Cook to earn: households earn money by cooking

Cook to earn: households earn money by cooking

News item
04 Sep 2023

We have joined forces with MECS and ATEC to set up a project that shares the carbon credits revenue share with households based on verifiable usage data – powered by ATEC’s Internet of Things (IoT) integrating carbon credits and fintech.

The project facilitates the transition of traditional cooking methods in Bangladesh and Cambodia. Firewood or charcoal makes way for clean cooking solutions based on electricity. The program will implement a unique cooking-and-earning model. ATEC live electric cooking appliances can track usage data. Micropayments for carbon credits are then transferred directly to households’ mobile money accounts, linked to usage levels. This provides a direct financial incentive for households to quickly adopt modern cooking solutions over traditional methods.

We have entered into a purchase agreement with ATEC. This included an agreement to sell the Cook-to-Earn carbon credits from the project. The carbon credits will be sold to companies that want to finance fair climate actions.


“We are excited to be working with FairClimateFund & MECS on this project,” says ATEC CEO Ben Jeffreys. “The ultimate goal is for households in developing countries to have control over the value of their emissions reductions. This pilot will help us all understand technical and financial level how this can be achieved on a global scale.”

ATEC is a project developer in the modern cooking sector. The cook-to-earn concept is implemented in their projects in Bangladesh and Cambodia. This allows households to access clean cooking solutions and generate income through their cooking practices. By using ATEC’s IoT digital verification and embedded financial technology, we ensure that costs are transparent. This transparency ensures that the proceeds from the sale of carbon credits go directly to households. This creates economic opportunities and improves living conditions for them.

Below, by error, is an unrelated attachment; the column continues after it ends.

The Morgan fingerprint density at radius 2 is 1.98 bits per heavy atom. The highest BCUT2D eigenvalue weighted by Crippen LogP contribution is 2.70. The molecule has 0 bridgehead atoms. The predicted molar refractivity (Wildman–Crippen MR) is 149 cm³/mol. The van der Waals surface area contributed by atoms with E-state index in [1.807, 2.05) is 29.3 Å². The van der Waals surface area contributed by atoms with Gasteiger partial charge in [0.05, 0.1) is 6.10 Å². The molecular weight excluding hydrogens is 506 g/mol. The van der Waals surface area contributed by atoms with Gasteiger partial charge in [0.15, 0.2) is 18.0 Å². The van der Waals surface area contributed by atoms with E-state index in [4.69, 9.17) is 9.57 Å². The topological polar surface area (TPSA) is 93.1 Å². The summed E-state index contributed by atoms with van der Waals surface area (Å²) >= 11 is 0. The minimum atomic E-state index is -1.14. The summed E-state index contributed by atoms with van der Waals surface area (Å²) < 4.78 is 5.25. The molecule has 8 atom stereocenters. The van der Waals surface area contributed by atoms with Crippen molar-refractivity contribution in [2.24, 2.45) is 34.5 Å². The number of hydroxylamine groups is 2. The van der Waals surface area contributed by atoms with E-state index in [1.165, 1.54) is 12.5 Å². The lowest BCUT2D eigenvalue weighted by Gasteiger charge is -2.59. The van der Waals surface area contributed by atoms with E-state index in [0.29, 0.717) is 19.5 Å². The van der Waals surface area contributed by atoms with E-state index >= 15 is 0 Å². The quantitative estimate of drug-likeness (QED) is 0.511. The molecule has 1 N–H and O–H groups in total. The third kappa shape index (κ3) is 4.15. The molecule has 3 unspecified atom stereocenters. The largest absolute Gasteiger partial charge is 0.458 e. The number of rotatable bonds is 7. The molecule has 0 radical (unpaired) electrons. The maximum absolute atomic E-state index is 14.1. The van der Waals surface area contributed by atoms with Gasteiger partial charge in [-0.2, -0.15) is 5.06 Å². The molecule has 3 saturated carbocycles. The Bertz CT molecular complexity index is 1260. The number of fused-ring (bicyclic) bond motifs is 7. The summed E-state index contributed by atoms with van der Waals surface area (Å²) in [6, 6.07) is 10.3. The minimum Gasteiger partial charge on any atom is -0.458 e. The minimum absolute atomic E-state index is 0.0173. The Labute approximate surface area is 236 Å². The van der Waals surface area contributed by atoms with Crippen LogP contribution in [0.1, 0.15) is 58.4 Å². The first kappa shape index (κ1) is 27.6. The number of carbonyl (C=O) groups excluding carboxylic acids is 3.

A minimum price and a target price have been agreed between FairClimateFund and ATEC. This allows 70% of the purchase price to be transferred directly to users as mobile payment. The remaining 30% of the costs covers the credit generation costs incurred by ATEC.

Using the Gold Standard measured method for digital verification, carbon credits can be issued when emissions reductions are achieved through real-time monitoring, reporting and verification. The collaboration between the organizations aims to achieve sustainable change and strengthen vulnerable communities in Bangladesh and Cambodia. A public report with initial findings is expected to be released in early 2024.

“FairClimateFund believes in benefit sharing and transparent cost flows in their projects. Those responsible for CO2 reductions should benefit most from these efforts, says Neera van der Geest, director of FairClimateFund.”